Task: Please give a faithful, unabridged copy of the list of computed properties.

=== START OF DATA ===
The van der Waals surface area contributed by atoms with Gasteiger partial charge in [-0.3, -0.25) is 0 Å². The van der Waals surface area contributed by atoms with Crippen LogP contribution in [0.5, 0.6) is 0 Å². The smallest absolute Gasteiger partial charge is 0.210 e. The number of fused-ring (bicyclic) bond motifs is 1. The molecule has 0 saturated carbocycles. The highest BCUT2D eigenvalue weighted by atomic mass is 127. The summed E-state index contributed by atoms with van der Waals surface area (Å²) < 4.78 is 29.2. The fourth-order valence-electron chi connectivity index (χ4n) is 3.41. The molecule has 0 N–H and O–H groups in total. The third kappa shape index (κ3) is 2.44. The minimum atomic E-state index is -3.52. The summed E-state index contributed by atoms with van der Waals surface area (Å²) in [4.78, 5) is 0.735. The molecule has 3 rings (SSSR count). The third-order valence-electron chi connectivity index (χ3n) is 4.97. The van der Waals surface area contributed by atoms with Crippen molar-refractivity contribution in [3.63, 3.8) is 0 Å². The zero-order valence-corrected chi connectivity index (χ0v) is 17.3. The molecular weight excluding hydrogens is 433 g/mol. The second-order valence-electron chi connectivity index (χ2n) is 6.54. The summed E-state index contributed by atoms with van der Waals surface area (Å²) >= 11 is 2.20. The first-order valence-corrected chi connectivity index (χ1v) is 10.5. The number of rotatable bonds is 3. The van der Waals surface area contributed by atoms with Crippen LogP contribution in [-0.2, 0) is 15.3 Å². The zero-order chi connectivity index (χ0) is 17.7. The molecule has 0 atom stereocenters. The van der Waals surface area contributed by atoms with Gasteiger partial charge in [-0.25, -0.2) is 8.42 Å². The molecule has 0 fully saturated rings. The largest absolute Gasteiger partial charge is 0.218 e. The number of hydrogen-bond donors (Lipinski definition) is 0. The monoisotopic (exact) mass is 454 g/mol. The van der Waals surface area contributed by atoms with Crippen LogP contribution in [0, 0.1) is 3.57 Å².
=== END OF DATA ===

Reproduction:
The van der Waals surface area contributed by atoms with Gasteiger partial charge in [-0.3, -0.25) is 0 Å². The van der Waals surface area contributed by atoms with Crippen LogP contribution in [0.5, 0.6) is 0 Å². The smallest absolute Gasteiger partial charge is 0.210 e. The number of fused-ring (bicyclic) bond motifs is 1. The molecule has 0 saturated carbocycles. The highest BCUT2D eigenvalue weighted by atomic mass is 127. The summed E-state index contributed by atoms with van der Waals surface area (Å²) < 4.78 is 29.2. The fourth-order valence-electron chi connectivity index (χ4n) is 3.41. The molecule has 0 N–H and O–H groups in total. The third kappa shape index (κ3) is 2.44. The minimum atomic E-state index is -3.52. The summed E-state index contributed by atoms with van der Waals surface area (Å²) in [4.78, 5) is 0.735. The molecule has 3 rings (SSSR count). The third-order valence-electron chi connectivity index (χ3n) is 4.97. The van der Waals surface area contributed by atoms with Crippen molar-refractivity contribution in [3.63, 3.8) is 0 Å². The zero-order valence-corrected chi connectivity index (χ0v) is 17.3. The molecular weight excluding hydrogens is 433 g/mol. The second-order valence-electron chi connectivity index (χ2n) is 6.54. The summed E-state index contributed by atoms with van der Waals surface area (Å²) >= 11 is 2.20. The first-order valence-corrected chi connectivity index (χ1v) is 10.5. The number of rotatable bonds is 3. The van der Waals surface area contributed by atoms with Crippen LogP contribution in [-0.2, 0) is 15.3 Å². The zero-order chi connectivity index (χ0) is 17.7. The molecule has 0 atom stereocenters. The van der Waals surface area contributed by atoms with Gasteiger partial charge in [-0.25, -0.2) is 8.42 Å². The molecule has 0 fully saturated rings. The largest absolute Gasteiger partial charge is 0.218 e. The number of hydrogen-bond donors (Lipinski definition) is 0. The monoisotopic (exact) mass is 454 g/mol. The van der Waals surface area contributed by atoms with Crippen LogP contribution in [0, 0.1) is 3.57 Å².